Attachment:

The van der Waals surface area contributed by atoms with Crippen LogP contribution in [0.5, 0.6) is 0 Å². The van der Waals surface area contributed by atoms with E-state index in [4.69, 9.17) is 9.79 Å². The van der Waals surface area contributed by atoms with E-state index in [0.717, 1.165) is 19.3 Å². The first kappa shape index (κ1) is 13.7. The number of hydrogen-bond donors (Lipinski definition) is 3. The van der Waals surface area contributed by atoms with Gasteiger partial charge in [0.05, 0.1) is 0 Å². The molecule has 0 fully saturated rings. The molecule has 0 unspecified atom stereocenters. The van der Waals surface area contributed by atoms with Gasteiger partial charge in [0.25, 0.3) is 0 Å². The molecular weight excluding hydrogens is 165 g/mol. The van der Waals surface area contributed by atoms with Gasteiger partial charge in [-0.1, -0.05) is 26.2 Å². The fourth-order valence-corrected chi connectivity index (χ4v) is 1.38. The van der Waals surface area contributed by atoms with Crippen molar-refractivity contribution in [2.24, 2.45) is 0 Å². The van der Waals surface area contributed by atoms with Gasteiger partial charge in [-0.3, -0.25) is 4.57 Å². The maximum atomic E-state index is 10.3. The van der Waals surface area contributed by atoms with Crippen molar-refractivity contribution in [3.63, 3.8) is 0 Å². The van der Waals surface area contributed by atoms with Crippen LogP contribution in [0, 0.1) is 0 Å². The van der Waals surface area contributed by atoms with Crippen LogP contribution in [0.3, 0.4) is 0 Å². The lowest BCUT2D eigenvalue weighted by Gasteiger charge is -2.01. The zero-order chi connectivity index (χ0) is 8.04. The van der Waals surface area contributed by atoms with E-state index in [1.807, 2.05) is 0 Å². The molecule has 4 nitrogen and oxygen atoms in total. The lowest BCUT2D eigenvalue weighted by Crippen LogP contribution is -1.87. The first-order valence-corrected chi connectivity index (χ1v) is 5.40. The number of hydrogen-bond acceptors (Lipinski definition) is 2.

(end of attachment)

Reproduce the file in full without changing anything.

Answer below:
The van der Waals surface area contributed by atoms with Crippen LogP contribution in [0.5, 0.6) is 0 Å². The van der Waals surface area contributed by atoms with E-state index in [4.69, 9.17) is 9.79 Å². The van der Waals surface area contributed by atoms with E-state index in [0.717, 1.165) is 19.3 Å². The first kappa shape index (κ1) is 13.7. The number of hydrogen-bond donors (Lipinski definition) is 3. The van der Waals surface area contributed by atoms with Gasteiger partial charge in [0.05, 0.1) is 0 Å². The molecule has 0 fully saturated rings. The molecule has 0 unspecified atom stereocenters. The van der Waals surface area contributed by atoms with Gasteiger partial charge in [0.25, 0.3) is 0 Å². The molecular weight excluding hydrogens is 165 g/mol. The van der Waals surface area contributed by atoms with Gasteiger partial charge in [-0.1, -0.05) is 26.2 Å². The fourth-order valence-corrected chi connectivity index (χ4v) is 1.38. The van der Waals surface area contributed by atoms with Crippen molar-refractivity contribution in [2.24, 2.45) is 0 Å². The van der Waals surface area contributed by atoms with Gasteiger partial charge in [-0.3, -0.25) is 4.57 Å². The maximum atomic E-state index is 10.3. The van der Waals surface area contributed by atoms with Crippen molar-refractivity contribution in [3.63, 3.8) is 0 Å². The van der Waals surface area contributed by atoms with Crippen LogP contribution in [0, 0.1) is 0 Å². The van der Waals surface area contributed by atoms with Crippen LogP contribution in [0.3, 0.4) is 0 Å². The lowest BCUT2D eigenvalue weighted by Gasteiger charge is -2.01. The zero-order chi connectivity index (χ0) is 8.04. The van der Waals surface area contributed by atoms with E-state index in [1.807, 2.05) is 0 Å². The molecule has 4 nitrogen and oxygen atoms in total. The lowest BCUT2D eigenvalue weighted by Crippen LogP contribution is -1.87. The first-order valence-corrected chi connectivity index (χ1v) is 5.40. The number of hydrogen-bond acceptors (Lipinski definition) is 2.